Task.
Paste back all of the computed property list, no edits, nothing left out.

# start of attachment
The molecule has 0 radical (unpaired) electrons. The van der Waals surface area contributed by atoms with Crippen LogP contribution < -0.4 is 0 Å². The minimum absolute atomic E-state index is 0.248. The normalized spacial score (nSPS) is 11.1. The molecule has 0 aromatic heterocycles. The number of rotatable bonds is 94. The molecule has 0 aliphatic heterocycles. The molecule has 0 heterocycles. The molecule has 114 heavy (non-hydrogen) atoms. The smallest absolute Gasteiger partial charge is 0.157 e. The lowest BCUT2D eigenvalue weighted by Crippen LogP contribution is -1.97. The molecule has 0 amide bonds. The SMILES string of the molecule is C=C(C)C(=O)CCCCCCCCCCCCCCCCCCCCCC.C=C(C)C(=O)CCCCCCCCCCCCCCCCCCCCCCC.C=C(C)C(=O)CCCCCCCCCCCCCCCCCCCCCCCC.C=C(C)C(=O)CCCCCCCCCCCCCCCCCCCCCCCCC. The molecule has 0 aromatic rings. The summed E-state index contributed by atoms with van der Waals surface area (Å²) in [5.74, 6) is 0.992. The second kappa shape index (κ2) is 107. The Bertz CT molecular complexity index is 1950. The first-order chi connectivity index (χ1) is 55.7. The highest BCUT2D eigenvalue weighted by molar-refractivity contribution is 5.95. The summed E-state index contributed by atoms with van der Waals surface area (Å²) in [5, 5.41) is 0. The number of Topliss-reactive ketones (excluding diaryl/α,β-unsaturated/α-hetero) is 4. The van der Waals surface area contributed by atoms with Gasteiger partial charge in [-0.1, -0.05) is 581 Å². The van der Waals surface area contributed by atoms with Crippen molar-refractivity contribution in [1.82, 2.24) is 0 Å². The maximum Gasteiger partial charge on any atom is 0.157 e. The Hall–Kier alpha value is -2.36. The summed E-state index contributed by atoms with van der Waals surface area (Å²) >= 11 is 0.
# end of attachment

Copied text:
The molecule has 0 radical (unpaired) electrons. The van der Waals surface area contributed by atoms with Crippen LogP contribution < -0.4 is 0 Å². The minimum absolute atomic E-state index is 0.248. The normalized spacial score (nSPS) is 11.1. The molecule has 0 aromatic heterocycles. The number of rotatable bonds is 94. The molecule has 0 aliphatic heterocycles. The molecule has 0 heterocycles. The molecule has 114 heavy (non-hydrogen) atoms. The smallest absolute Gasteiger partial charge is 0.157 e. The lowest BCUT2D eigenvalue weighted by Crippen LogP contribution is -1.97. The molecule has 0 amide bonds. The SMILES string of the molecule is C=C(C)C(=O)CCCCCCCCCCCCCCCCCCCCCC.C=C(C)C(=O)CCCCCCCCCCCCCCCCCCCCCCC.C=C(C)C(=O)CCCCCCCCCCCCCCCCCCCCCCCC.C=C(C)C(=O)CCCCCCCCCCCCCCCCCCCCCCCCC. The molecule has 0 aromatic rings. The summed E-state index contributed by atoms with van der Waals surface area (Å²) in [5.74, 6) is 0.992. The second kappa shape index (κ2) is 107. The Bertz CT molecular complexity index is 1950. The first-order chi connectivity index (χ1) is 55.7. The highest BCUT2D eigenvalue weighted by molar-refractivity contribution is 5.95. The summed E-state index contributed by atoms with van der Waals surface area (Å²) in [5, 5.41) is 0. The number of Topliss-reactive ketones (excluding diaryl/α,β-unsaturated/α-hetero) is 4. The van der Waals surface area contributed by atoms with Gasteiger partial charge in [-0.1, -0.05) is 581 Å². The van der Waals surface area contributed by atoms with Crippen molar-refractivity contribution in [1.82, 2.24) is 0 Å². The maximum Gasteiger partial charge on any atom is 0.157 e. The Hall–Kier alpha value is -2.36. The summed E-state index contributed by atoms with van der Waals surface area (Å²) >= 11 is 0.